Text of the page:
A flawed environmental assessment
I have reviewed the Environmental Assessment document submitted to Nova Scotia’s Department of Environment by Dexter Construction Co. in support of its application for a three-fold expansion of its Money Point quarry, and its request for permission to operate the quarry for the next 40 years, until 2058. The assessment is flawed in many important ways. In particular, the assessment does not address the most serious impacts of the proposed quarry expansion which are a) the social and economic impacts on local residents caused by Dexter’s heavy truck traffic moving through our community along a narrow, winding , hilly and much travelled road, and b) the social and economic impacts of the quarry’s industrial activities and truck traffic on our local and regional tourism sector, including erosion of our area’s reputation as a world class, unspoiled natural environment. Dexter is seeking permission to truck up to 50,000 tonnes per year of crushed rock through our community. This works out to 4000 trips by heavy trucks through our community each year for the next 40 years, mostly during the busy and economically important tourist seasons of summer and fall. These trucks create noise, dust, road congestion and safety concerns for residents and visitors alike. Ongoing efforts to promote our beautiful natural environment and our attractive harbour villages as part of an expanded tourism sector will be undermined by this truck traffic and industrial scale quarry activity. Dexter argues that since the company has been rolling trucks through our community for the last 20 years, the Company should be allowed to continue this impactful activity for 40 more years. No way, Dexter! This is 2018! The Environmental Assessment makes statements about economic benefits of the expansion, but fails to provide any numbers on such benefits. It fails to assess the broad social and economic costs to the community of the expansion. Dexter’s consultation with the community was virtually non-existent. On the basis of the inadequacies and critical omissions in the Environmental Assessment document, Nova Scotia Environment and Victoria County Council should reject the Dexter application.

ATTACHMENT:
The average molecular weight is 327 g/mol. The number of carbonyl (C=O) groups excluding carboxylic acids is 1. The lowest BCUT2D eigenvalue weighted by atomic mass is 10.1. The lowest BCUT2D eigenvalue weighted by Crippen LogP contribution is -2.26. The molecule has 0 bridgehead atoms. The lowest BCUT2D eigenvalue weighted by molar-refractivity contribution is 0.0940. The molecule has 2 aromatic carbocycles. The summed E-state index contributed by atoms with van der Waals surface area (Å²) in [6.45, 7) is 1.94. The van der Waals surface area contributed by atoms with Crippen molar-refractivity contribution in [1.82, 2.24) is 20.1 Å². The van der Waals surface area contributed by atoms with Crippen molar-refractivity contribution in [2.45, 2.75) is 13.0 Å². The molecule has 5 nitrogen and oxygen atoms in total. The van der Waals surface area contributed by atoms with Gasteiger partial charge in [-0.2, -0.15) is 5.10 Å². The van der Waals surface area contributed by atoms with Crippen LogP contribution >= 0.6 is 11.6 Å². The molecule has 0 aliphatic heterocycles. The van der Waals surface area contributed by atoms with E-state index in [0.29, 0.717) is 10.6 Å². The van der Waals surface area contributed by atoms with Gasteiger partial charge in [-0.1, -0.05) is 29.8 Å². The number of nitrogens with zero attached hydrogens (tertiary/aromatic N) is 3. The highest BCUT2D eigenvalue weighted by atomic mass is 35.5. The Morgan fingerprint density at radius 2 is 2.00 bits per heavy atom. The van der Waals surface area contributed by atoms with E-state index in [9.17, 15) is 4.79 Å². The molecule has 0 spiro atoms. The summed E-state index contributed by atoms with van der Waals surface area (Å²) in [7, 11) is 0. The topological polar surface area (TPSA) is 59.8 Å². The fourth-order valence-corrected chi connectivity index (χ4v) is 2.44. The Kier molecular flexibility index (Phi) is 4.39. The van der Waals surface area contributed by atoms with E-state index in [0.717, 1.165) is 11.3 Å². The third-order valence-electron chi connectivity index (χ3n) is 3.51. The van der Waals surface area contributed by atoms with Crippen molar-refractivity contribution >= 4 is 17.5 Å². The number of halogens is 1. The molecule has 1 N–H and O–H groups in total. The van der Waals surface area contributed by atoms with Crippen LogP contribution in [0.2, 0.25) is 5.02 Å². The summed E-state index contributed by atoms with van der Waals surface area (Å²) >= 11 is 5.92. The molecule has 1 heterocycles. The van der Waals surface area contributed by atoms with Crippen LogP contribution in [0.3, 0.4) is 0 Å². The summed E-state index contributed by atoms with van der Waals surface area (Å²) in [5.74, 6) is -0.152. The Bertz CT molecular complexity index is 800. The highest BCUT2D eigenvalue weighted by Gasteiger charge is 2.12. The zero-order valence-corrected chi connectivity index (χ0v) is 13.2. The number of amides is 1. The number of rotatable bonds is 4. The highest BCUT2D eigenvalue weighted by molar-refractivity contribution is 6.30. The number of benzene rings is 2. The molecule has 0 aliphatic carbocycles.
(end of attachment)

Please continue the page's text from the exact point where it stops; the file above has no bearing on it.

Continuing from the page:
Rob Macdonald Sugar Loaf, N.S.